Our Astronomical Column

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    Abstract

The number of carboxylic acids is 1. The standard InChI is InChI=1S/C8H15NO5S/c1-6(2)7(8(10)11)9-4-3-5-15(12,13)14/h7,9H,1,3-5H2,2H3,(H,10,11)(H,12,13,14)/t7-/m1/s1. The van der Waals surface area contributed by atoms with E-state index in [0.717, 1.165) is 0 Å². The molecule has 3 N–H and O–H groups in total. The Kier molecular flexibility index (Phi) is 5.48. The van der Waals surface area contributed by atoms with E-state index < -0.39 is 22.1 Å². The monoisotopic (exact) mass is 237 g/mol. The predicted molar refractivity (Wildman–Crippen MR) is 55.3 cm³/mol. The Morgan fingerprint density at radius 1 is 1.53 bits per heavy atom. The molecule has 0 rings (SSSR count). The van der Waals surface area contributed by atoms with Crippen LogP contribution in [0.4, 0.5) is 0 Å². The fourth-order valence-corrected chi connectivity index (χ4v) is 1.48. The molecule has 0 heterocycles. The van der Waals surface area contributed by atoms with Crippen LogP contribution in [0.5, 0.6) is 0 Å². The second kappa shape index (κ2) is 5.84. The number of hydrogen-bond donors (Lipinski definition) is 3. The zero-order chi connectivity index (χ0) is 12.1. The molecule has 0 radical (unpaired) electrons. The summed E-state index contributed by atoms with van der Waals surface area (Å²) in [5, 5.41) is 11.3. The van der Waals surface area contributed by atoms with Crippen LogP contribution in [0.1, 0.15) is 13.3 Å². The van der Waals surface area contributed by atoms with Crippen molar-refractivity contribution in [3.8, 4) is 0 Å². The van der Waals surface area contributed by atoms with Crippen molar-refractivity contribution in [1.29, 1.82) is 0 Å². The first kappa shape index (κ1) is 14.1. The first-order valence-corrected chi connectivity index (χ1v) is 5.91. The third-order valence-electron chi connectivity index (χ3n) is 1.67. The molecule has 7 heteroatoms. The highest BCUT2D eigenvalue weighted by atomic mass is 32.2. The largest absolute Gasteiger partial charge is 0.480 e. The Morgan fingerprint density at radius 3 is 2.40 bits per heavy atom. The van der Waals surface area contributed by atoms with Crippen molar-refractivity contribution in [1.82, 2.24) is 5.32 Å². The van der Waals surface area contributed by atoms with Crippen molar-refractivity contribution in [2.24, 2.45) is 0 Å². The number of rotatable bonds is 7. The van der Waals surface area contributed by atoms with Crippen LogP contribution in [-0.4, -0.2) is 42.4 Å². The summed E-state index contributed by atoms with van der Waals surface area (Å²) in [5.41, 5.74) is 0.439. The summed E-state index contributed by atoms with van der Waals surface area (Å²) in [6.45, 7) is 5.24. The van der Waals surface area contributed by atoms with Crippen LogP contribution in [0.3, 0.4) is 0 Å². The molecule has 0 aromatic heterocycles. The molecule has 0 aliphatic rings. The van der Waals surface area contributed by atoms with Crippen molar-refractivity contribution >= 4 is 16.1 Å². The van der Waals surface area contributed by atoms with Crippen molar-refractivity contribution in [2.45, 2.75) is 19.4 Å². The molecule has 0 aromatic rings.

PHOTOGRAPHIC NEBULOSITIES IN THE MILKY WAY.— In the March number of Astronomy and Astro-Physics, and in several recent numbers of Knowledge, Prof. E. E. Barnard describes a number of wisps of nebulosity and diffused masses of luminous haze discovered upon photographs taken by him with a portrait lens six inches in aperture and having a focal length of thirty-one inches. A remarkable and large nebulous mass, situated about R.A. 21h. 34m. Decl. + 56° 50′ appeared upon a plate exposed for seven hours. The picture shows a straggling group of bright stars in the centre of the nebula, which is more than two degrees in diameter. The group of stars is visible to the naked eye as a hazy spot, about three degrees north-west of the variable μ Cephei, the brightest star in the group being D.M. + 56° 2617. The star D.M. + 57° 2309 (mag. 6.5) is also shown by the photograph to be surrounded by a rather unsymmetrical dense circular nebulosity. This object was not previously known to be nebulous, though Prof. Barnard says that with the telescope the nebulosity can be seen as a hazy glow about the star. The region of the Milky Way lying north and east of Orion appears to be singularly rich in large diffused nebulosities. Photographs show that ω Orionis and λ Orionis are nebulous, while there is a faint and large diffused glow near the stars v and ξ Orionis. There was a suspicion of a large nebulosity about α Orionis on one of the plates, but this has not yet been verified. The existence of the other nebulosities, however, has been established either by telescopic observation or new photographs. A photograph obtained at the beginning of last month shows two very singular fan-shaped patches of nebulosity close to γ Cassiopeiæ. These are about 15′ in diameter and point towards the star. They could just be seen by Prof. Barnard with the 12-inch of the Lick Observatory, but he thinks they would never have been detected if the photographic plate had not revealed them. Photographs of the region about 15 Monoceros show that this group of bright stars is mixed up with misty matter having a diameter of about three degrees. The place of 15 Monoceros for 1860 is R.A. 6h. 33m. 16s. Decl. + 10° 1′.3, and the condensation of the remarkable nebula in question is 12′ south preceding the star. Prof. Barnard has now photographed the Milky Way from Scorpio to Orion, discovering many masses of nebulosity on the way. His pictures are not only beautiful views, but valuable records of the structure of the different regions portrayed.

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